***Collaborative post***

Most adults start losing their teeth in their thirties. It starts as small things – the odd filling here and there. But then as we get into our forties and fifties, the pace increases. Eventually, more than 90 percent of people have missing teeth, fillings or a combination of both. 

So what’s going on here? Is it natural? 

The answer is not really. Yes, when people get very old – we’re talking over 90 – the gum starts to become less capable of holding teeth in place. But the vast majority of tooth loss before that time happens either because of illness, trauma or decay. 

Serious Illness

In some cases, serious illness can lead to tooth loss. It turns out that many diseases, such as cancer and diabetes, lead to a loss of oral health which, in turn, makes tooth loss and extractions more likely. 


Some people also lose their teeth because of trauma. Physical blows to the face can knock teeth out of the jaw. 

The good news is that dentists can repair many teeth that get knocked out. Often just storing the tooth in a glass of milk and then handing it to the dentist can enable them to reposition it and hold it in place.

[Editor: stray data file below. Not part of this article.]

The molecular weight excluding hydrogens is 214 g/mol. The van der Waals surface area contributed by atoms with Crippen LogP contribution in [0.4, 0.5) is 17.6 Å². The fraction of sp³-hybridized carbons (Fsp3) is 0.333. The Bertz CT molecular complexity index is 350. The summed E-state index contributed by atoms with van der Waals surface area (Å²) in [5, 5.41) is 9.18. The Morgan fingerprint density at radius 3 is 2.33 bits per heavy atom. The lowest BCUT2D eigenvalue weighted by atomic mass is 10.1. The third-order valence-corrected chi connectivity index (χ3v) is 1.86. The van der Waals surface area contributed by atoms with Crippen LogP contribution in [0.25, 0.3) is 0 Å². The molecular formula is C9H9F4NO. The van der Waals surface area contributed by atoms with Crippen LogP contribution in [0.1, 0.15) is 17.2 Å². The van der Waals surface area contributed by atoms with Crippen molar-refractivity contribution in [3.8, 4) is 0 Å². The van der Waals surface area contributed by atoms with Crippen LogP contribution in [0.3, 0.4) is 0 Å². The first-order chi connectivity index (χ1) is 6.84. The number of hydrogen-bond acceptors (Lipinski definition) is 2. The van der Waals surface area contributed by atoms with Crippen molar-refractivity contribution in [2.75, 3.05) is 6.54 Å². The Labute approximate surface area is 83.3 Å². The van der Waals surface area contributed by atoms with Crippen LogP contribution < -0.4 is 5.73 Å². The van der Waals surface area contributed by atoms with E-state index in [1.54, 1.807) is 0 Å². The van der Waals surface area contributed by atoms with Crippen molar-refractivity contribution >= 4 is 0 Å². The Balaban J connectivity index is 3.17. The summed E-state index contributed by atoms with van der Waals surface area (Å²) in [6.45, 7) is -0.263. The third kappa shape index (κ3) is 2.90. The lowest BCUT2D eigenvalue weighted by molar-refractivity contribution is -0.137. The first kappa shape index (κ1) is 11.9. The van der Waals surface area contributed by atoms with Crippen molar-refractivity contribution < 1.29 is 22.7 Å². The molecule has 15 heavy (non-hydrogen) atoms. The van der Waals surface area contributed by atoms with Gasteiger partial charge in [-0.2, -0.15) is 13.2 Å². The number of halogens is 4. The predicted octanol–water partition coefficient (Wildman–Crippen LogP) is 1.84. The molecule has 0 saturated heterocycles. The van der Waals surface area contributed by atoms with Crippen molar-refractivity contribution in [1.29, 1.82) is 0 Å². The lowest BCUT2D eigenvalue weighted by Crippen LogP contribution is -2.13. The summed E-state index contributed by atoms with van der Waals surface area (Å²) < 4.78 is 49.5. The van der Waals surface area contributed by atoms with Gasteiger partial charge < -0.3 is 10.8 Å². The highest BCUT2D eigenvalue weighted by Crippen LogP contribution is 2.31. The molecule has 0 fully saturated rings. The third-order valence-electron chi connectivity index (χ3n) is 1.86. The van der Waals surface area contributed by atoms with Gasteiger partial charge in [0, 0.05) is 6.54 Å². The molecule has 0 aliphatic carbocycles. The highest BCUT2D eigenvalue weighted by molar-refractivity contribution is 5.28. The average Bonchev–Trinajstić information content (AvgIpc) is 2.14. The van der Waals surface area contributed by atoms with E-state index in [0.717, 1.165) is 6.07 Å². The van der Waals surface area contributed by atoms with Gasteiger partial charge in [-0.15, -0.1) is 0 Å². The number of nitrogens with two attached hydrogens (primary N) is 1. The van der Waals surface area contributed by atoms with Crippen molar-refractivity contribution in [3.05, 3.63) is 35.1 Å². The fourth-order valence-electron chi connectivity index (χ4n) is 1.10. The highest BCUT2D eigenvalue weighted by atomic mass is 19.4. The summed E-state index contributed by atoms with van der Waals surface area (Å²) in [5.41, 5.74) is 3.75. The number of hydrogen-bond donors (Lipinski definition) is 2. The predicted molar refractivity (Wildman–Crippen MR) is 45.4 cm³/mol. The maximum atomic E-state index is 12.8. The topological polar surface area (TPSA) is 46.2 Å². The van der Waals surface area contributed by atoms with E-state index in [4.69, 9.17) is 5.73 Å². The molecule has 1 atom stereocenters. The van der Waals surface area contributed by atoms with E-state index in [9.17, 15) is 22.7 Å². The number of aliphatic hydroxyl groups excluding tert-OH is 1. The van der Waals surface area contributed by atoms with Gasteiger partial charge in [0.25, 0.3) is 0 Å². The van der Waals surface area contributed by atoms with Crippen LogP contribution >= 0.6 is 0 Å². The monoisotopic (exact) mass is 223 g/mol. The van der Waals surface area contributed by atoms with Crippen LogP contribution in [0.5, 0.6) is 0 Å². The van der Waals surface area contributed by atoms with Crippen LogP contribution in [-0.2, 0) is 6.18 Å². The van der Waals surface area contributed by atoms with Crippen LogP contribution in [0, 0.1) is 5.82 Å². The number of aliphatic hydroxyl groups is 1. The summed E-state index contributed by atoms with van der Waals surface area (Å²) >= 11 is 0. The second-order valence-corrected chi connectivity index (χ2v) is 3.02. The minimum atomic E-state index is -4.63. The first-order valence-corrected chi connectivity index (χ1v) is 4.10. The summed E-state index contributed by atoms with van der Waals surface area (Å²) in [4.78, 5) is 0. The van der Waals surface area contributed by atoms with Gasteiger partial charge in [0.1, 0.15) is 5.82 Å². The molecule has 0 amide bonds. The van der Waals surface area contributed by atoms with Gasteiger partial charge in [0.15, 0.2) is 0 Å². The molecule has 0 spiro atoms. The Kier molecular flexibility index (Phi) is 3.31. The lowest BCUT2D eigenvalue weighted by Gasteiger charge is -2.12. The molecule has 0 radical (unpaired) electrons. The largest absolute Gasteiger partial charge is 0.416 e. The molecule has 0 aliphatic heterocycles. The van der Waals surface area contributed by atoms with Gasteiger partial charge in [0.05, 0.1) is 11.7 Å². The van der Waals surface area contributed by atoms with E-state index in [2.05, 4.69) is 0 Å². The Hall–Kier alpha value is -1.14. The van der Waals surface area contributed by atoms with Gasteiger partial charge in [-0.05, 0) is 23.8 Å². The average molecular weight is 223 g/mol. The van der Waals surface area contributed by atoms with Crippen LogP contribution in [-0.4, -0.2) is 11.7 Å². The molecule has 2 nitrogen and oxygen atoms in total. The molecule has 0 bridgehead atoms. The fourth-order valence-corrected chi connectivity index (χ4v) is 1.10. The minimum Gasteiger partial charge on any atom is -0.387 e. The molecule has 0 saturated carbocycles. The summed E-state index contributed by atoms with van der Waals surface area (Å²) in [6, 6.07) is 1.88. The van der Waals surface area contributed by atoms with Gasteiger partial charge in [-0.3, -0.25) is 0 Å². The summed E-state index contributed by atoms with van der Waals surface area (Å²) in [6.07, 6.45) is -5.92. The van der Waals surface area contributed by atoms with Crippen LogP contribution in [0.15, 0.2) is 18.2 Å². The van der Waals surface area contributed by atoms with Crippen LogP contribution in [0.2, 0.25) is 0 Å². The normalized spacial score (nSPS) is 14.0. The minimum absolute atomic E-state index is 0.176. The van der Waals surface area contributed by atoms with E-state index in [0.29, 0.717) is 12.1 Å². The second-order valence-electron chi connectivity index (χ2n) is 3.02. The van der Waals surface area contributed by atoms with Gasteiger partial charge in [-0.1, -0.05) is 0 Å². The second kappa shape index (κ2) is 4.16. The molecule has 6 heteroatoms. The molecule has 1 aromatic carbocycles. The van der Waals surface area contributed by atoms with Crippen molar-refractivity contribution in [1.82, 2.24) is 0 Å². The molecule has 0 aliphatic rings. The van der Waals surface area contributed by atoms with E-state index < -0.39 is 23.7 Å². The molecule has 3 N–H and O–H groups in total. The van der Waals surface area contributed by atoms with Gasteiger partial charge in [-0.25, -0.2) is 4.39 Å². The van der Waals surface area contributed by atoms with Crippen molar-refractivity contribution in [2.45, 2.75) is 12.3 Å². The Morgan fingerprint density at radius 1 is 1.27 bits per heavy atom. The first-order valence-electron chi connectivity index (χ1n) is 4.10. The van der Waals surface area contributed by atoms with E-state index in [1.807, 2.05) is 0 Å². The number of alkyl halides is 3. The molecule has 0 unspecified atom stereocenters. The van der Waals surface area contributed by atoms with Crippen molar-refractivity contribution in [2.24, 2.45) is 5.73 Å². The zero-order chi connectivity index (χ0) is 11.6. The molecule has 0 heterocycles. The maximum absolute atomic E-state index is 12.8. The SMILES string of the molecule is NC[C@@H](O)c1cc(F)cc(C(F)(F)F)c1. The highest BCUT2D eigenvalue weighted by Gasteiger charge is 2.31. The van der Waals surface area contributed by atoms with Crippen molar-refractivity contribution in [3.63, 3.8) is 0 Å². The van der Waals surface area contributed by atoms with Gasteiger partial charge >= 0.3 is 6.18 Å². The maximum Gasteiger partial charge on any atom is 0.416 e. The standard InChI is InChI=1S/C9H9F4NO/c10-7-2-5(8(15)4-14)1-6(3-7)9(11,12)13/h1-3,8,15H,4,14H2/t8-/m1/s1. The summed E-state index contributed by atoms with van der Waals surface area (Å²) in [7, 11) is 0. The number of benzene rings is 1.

Trauma can also result from chronic jaw clenching. If you grind your teeth at night because you’re stressed out all the time, then that can weaken the gum over time. 

Gum Disease

However, by far the biggest cause of tooth loss is gum disease. This is where bacteria slip down the side of the tooth and cause infection that weakens the gum holding it in place. 


Decay is also a problem. This occurs when bacteria get inside the tooth itself and cause it to rot – something you can learn more about here. 

How To Prevent Tooth Loss

The good news is that you can actually prevent tooth loss over the long-run. It just requires getting oral hygiene right. 

Having a healthy mouth involves more than just brushing your teeth, flossing or using mouthwash. It also requires eating the right way. 

The biggest problem in the Western diet is “sticky” foods. These are foods that your saliva can’t easily sweep away, causing them to remain in your mouth for longer. Because they are in your mouth for a long time, it gives bacteria more time to feast on them. That way, they can churn out more harmful byproducts, causing disease and infection. 

The biggest culprit is sugar – something that our bodies never evolved to handle. But there are other threats too. Anything containing refined flours, such as breads, cookies and so on, is a major issue. Small particles remain in the mouth for a long time, and bacteria love to feed on them. 

To keep yourself safe, avoid these foods. Stick to whole foods if you can. Not only will it make your teeth healthier, but the rest of your body will thank you for it as well. 

Tooth loss isn’t one of life’s inevitabilities. But preventing it requires a change in lifestyle. 

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